Over the last few months, I’ve visited a lot of media agencies (nearly all of the bigger ones) with my presentation on online video on demand.
The overwhelming theme that has emerged from the presentations is that there is very little information on VOD out in the market, and that agencies are desperate for knowledge on the format.
With such a new format, uncertainty is inevitable. Even in agency structure, it is apparent that no consensus has yet emerged. In some companies, VOD is bought by TV people; in some it is bought by digital people; in others a new team has been created specifically for the format.
Different structures lead to different conversations and different outlooks.
My number one recommendation – no matter what the set up – is for digital, TV and VOD guys (they may be the same people; they may not be) to be in continual conversation with one another.
In simplistic terms, online catch-up increases reach and additional made for broadband content increases frequency/immersion/engagement.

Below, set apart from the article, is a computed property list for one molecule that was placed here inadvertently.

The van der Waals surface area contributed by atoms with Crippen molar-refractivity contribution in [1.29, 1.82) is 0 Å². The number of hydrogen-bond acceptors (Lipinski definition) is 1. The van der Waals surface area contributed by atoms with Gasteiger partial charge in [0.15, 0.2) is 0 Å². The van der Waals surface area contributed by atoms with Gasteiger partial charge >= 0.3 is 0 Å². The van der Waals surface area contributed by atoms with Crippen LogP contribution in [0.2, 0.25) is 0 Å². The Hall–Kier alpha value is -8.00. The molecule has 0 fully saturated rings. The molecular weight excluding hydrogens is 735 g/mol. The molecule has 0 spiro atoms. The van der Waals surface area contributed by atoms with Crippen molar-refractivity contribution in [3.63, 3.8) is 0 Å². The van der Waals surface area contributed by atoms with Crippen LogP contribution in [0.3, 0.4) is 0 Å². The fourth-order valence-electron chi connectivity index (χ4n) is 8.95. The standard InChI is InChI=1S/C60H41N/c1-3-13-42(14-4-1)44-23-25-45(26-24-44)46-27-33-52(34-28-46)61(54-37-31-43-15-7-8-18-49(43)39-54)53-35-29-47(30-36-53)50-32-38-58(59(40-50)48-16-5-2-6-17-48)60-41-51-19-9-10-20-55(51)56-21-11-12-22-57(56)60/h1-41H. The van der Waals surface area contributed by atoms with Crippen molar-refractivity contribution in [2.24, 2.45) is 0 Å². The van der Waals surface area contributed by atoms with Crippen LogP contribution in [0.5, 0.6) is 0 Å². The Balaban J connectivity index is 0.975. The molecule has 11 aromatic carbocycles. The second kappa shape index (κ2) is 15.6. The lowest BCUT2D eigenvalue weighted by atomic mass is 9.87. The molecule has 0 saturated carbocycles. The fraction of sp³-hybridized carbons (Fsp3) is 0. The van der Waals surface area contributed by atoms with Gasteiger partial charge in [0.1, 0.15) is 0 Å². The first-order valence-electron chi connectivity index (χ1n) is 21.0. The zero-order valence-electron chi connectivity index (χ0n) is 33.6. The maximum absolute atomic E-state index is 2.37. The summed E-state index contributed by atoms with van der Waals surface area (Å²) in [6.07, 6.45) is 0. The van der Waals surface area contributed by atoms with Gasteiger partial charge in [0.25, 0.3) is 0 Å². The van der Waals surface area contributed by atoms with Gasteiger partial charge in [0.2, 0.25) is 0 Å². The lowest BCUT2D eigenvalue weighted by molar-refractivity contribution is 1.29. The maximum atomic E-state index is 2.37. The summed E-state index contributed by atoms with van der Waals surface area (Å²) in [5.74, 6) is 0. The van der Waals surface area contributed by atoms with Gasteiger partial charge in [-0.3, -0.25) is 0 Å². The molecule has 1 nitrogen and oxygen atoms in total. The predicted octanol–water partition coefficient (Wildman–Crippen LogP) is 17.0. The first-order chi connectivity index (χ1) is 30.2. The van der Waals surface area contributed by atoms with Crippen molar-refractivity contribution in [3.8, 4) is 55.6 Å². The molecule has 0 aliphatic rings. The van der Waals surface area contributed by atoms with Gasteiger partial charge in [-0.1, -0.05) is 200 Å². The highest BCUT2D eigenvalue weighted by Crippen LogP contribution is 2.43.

Online doesn’t work against TV; it isn’t independent. It is positively correlated.
Furthermore, as different platforms, the advertising is consumed differently. TV is about mutual viewing and simultaneous consumption and conversation. Online is about opt-in and a high level of involvement. Reach and attention.
Therefore, those that are booking TV well in advance should look to online as a means of adding to the campaign – either incrementally or through deeper engagement.
Whichever the aim, money shouldn’t be redirected from TV to online. Campaigns shouldn’t be spread thinner. Incremental spend is required to accumulate the benefit.
Buy catch-up to increase reach. Buy made for broadband content to increase frequency and tap into the most engaged advocates of a show.
Not all agencies have this overarching level of communication across their buying teams. They should.
Image credit: http://www.flickr.com/photos/davidclow/
PS I’m here this weekend, so there won’t be a link update.